Brown v. Board of Education of Topeka, 347 U.S. 483; 74 S. Ct. 686; 98 L.Ed. 873 (1954)

Facts—A series of cases went to the Supreme Court from the states of Kansas, South Carolina, Virginia, and Delaware. Since all of the cases involved the same basic problem—African American minors, through their legal representatives, seeking the aid of the courts in obtaining admission to the public schools of their respective communities on a non-segregated basis—all were determined by one decision of the Court. The Kansas case became the nominal leading case. In the various states, the black children were of elementary or high school age or both. Segregation requirements were on a statutory and state constitutional basis except in Kansas where only statutory provisions were involved.

Question—Does segregation of children in public schools solely on the basis of race, even though the physical facilities and other “tangible” factors may be equal, deprive the children of the minority group of equal educational opportunities?


ReasonsC.J. Warren (9–0). Although the intentions of the authors of the Fourteenth Amendment regarding segregation were not altogether clear, the issue of segregation in schools needed to be decided not in the light of the nineteenth century but in light of the modern world in which education had significantly expanded and was generally considered essential for success in life. Intangible factors involved in the separation of students of similar age and qualifications solely because of their race need very serious consideration. Such segregation of white and black children in public schools has a detrimental effect upon the black children, an impact that is greater when it has the sanction of law. It “generates a feeling of inferiority as to their status in the community that may affect their hearts and minds in a way unlikely ever to be undone.  We conclude that in the field of public education the doctrine of ‘separate but equal’ has no place. Separate educational facilities are inherently unequal. Therefore, we hold that the plaintiffs and others similarly situated for whom the actions have been brought are, by reason of the segregation complained of, deprived of the equal protection of the laws guaranteed by the Fourteenth Amendment.”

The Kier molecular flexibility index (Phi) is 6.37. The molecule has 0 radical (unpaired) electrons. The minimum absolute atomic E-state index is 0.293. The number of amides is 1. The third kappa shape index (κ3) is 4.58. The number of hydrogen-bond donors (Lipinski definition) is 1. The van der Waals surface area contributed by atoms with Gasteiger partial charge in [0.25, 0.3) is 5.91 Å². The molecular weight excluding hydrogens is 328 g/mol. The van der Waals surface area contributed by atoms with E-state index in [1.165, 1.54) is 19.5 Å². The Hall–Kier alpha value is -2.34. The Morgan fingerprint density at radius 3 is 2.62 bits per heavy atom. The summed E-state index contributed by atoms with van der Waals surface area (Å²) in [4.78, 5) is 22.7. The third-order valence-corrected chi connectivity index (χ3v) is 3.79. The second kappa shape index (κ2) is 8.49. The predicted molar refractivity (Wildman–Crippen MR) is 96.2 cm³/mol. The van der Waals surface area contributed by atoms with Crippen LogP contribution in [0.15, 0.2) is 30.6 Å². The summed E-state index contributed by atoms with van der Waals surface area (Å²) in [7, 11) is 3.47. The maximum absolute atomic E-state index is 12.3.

Note—This was the historic school desegregation case that reversed the “separate but equal” doctrine of Plessy v. Ferguson, 163 U.S. 537 (1896). In a companion case, Bolling v. Sharpe, the Court decided that desegregation would also apply in the District of Columbia.

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